George Zimmerman smiles after his not guilty verdict. (AP)
George Zimmerman smiles after his not guilty verdict. (AP)

We have long known that George Zimmerman is a craven attention-seeker. From traffic stops to domestic violence calls, the killer of Trayvon Martin has been in the news with irritating regularity since he was acquitted of second-degree murder in July 2013. But what Zimmerman did over the weekend was, well, just beyond.

“Zimmerman greeted people and autographed photos of him posing with his dog,” reported Orlando television station WESH over the weekend. “He appeared at a scaled-down version of the New Orlando Gun Show at the Arms Room store on East Colonial Drive.” Scaled down because the original venue earlier in the week pulled the plug on the event after “negative feedback” over the Zimmerman grip-and-grin. That he is in demand and actually shows up at something like this is an outrage.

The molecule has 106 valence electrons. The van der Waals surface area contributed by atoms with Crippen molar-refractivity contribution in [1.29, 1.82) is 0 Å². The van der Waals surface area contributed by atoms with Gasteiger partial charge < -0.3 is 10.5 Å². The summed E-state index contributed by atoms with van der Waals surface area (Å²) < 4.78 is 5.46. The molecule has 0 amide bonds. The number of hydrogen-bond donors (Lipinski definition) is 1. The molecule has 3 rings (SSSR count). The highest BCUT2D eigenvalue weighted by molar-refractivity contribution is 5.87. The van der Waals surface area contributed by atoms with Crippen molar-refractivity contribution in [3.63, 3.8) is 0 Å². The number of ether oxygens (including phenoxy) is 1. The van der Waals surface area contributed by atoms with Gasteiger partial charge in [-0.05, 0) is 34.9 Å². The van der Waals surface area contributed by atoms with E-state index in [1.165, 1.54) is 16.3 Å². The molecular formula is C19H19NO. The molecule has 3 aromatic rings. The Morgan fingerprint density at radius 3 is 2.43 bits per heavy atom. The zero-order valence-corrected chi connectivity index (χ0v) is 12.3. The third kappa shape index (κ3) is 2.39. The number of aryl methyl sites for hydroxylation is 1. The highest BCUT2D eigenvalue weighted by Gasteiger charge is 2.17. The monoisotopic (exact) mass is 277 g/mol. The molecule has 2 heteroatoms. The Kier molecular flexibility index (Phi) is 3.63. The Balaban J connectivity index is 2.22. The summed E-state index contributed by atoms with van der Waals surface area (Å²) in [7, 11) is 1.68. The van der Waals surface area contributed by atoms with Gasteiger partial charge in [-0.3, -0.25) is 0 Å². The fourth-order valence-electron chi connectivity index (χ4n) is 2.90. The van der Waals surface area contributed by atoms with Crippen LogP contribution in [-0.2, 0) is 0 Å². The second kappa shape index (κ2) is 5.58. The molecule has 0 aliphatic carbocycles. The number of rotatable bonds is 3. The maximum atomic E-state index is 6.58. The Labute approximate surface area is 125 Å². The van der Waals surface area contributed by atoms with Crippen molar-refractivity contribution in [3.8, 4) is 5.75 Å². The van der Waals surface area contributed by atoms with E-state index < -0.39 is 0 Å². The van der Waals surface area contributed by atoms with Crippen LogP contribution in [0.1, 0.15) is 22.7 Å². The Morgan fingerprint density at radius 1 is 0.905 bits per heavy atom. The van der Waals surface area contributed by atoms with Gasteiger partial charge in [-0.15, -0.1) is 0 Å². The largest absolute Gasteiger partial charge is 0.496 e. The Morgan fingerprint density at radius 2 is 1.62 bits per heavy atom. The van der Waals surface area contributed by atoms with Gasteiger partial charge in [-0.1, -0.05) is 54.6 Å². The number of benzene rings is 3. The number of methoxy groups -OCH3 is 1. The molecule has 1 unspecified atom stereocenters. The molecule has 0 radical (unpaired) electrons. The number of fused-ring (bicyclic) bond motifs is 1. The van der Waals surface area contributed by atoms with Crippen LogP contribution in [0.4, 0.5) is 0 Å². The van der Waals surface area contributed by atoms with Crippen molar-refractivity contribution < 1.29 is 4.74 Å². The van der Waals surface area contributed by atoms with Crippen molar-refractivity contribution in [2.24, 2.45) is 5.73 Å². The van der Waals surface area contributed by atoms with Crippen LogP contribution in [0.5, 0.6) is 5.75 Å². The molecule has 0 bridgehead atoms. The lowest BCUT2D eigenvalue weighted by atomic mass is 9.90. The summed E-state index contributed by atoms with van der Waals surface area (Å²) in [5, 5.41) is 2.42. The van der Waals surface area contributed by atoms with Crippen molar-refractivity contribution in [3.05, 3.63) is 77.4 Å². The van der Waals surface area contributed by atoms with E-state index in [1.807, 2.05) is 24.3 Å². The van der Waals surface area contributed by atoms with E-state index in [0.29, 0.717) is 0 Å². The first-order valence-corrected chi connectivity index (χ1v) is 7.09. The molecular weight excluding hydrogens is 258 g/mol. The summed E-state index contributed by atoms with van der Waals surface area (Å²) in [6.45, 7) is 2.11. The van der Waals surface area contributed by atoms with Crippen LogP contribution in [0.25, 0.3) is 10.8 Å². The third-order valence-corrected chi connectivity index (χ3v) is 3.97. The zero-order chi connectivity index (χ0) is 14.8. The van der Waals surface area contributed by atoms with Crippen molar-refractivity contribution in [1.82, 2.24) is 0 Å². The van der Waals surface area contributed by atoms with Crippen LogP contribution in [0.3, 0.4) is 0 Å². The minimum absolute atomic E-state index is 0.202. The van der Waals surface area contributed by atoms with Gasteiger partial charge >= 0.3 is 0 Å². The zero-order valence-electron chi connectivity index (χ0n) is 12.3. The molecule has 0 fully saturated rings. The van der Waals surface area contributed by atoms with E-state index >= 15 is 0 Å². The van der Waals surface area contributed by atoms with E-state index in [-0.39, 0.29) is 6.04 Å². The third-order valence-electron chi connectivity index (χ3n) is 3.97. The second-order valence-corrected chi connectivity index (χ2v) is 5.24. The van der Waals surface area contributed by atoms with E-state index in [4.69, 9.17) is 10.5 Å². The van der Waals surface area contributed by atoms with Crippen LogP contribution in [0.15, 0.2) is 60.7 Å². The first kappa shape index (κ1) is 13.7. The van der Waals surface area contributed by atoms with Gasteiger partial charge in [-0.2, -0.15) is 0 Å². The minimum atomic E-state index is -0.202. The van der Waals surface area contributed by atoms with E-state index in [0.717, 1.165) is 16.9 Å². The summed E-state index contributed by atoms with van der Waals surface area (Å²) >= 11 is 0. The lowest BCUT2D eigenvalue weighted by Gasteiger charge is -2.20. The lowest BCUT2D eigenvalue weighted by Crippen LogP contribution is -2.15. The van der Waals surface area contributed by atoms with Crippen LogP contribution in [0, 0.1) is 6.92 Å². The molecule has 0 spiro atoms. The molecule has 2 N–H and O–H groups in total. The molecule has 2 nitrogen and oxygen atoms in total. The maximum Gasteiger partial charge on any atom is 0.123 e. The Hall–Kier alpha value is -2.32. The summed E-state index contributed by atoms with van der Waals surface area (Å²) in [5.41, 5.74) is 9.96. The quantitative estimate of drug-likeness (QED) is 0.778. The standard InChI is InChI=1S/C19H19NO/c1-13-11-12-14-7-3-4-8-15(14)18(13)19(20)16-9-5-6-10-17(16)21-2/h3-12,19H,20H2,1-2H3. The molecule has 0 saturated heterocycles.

Last month, Zimmerman granted interviews to CNN, Univision and Fusion Univision to bemoan his life of bulletproof vests and fear that someone will harm him or his family. Throw in his lament about unemployment and homelessness and the pity-party orchestra’s violin section is in full crescendo. Remember, this is the same guy who was reportedly about to get in the boxing ring for a “celebrity” boxing match with the rapper DMX. The gun-show event wasn’t the first time Zimmerman smiled and posed for a  photo. Last August, he did that while he toured the Florida factory of the manufacturer of the gun he used to shoot and kill Trayvon with a single bullet to the chest at close range.

This leads to what should be an inevitable question: Who are these people glorifying the killer of an unarmed teenager in one of the most racially polarized incidents in recent history? Why are these autograph hounds going out of their way to shake Zimmerman’s hand? What they could possibly say to him in those few moments is enough to make me fear for humanity’s soul. For if they say to Zimmerman what his most ardent supporters have said to me over the last two years it will offend your sense of decency. At least it should.

Follow Jonathan on Twitter: @Capehartj

Jonathan Capehart is a member of the Post editorial board and writes about politics and social issues for the PostPartisan blog.